The good old "Center for Biological Diversity" has been at it again.
Last fall, two environmental groups — the Pacific Rivers Council and the Center for Biological Diversity — sued the state Fish and Game Department, claiming that its trout planting program had failed to assess the adverse impacts on "sensitive aquatic species," such as the mountain yellow-legged frog, the Yosemite toad and the Santa Ana sucker.
Deanna Spooner, conservation director for the Pacific Rivers Council, based in Eugene, Ore., said it's not just that hatchery-reared rainbows "prey on other fish, on frogs and other amphibians, compete with native species for food and habitat, hybridize with native trout and spread disease. They literally change aquatic systems."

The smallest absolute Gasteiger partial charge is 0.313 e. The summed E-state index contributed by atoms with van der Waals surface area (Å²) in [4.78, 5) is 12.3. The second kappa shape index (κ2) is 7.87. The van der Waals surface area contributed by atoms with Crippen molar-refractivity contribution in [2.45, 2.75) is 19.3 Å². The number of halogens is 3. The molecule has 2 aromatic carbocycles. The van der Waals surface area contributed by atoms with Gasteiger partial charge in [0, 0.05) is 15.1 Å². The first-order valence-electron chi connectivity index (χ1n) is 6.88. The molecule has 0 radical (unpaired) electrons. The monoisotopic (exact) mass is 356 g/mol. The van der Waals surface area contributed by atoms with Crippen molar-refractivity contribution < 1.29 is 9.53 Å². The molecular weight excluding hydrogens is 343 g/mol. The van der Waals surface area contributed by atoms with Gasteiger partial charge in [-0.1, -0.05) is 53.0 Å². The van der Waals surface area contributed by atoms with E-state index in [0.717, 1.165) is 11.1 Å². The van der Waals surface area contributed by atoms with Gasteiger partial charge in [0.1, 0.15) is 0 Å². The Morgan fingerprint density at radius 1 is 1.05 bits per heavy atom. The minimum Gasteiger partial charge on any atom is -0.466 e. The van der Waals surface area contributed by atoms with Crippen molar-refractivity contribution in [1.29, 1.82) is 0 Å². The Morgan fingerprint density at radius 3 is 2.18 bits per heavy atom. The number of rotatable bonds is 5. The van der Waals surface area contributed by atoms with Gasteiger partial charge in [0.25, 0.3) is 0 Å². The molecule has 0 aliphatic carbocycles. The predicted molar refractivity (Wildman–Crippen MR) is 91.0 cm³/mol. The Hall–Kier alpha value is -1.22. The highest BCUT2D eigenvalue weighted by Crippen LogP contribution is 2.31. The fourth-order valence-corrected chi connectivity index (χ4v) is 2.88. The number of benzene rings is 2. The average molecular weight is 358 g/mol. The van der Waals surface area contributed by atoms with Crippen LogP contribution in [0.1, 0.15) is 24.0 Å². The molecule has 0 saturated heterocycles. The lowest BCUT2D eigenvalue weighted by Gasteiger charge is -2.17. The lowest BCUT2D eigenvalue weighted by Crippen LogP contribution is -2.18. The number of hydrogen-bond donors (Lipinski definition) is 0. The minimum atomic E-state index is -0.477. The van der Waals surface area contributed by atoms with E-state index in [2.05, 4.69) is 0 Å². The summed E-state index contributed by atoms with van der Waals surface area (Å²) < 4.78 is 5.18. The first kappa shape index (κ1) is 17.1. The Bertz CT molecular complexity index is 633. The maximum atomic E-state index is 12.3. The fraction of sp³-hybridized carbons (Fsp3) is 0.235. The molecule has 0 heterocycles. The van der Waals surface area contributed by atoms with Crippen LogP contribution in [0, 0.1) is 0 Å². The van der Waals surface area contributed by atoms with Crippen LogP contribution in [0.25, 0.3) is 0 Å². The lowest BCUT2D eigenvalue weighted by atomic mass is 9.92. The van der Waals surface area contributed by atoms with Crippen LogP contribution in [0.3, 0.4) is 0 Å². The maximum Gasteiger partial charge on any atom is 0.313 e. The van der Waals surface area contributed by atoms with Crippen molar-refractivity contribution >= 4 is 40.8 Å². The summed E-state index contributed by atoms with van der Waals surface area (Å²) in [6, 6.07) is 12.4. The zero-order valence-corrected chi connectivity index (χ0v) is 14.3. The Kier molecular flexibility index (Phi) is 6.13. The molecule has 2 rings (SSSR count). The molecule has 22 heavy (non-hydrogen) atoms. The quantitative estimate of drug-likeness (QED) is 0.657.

John Sullivan, who grew up in the Eastern Sierra and tied fishing flies for extra money as a teen, is skeptical that frogs are victims of trout. "If frogs are such a favorite of trout, why aren't there any frog lures being sold in Sierra sporting goods stores?" he asks. "Or pollywog lures?"
"And if trout are eating frogs in all those lakes, why aren't the trout big? The fish are small and hungry."
"The answer is because they eat bugs." Read the rest